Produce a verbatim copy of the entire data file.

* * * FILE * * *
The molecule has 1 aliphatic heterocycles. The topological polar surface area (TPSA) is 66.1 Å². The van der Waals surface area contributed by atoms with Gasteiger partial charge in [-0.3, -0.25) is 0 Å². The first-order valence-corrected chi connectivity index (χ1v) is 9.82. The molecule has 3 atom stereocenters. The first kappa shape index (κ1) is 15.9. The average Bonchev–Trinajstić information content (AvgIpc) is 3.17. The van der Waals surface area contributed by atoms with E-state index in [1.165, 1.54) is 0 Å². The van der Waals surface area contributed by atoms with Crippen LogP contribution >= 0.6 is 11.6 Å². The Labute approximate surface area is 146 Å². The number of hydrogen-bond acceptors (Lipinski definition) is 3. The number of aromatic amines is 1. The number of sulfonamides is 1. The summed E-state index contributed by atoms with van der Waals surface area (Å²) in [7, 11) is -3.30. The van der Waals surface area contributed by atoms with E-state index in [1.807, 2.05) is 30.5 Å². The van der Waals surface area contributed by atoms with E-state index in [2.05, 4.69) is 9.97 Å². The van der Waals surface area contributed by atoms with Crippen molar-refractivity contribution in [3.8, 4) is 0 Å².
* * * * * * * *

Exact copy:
The molecule has 1 aliphatic heterocycles. The topological polar surface area (TPSA) is 66.1 Å². The van der Waals surface area contributed by atoms with Gasteiger partial charge in [-0.3, -0.25) is 0 Å². The first-order valence-corrected chi connectivity index (χ1v) is 9.82. The molecule has 3 atom stereocenters. The first kappa shape index (κ1) is 15.9. The average Bonchev–Trinajstić information content (AvgIpc) is 3.17. The van der Waals surface area contributed by atoms with E-state index in [1.165, 1.54) is 0 Å². The van der Waals surface area contributed by atoms with Crippen LogP contribution >= 0.6 is 11.6 Å². The Labute approximate surface area is 146 Å². The number of hydrogen-bond acceptors (Lipinski definition) is 3. The number of aromatic amines is 1. The number of sulfonamides is 1. The summed E-state index contributed by atoms with van der Waals surface area (Å²) in [7, 11) is -3.30. The van der Waals surface area contributed by atoms with E-state index in [1.807, 2.05) is 30.5 Å². The van der Waals surface area contributed by atoms with E-state index in [2.05, 4.69) is 9.97 Å². The van der Waals surface area contributed by atoms with Crippen molar-refractivity contribution in [3.8, 4) is 0 Å².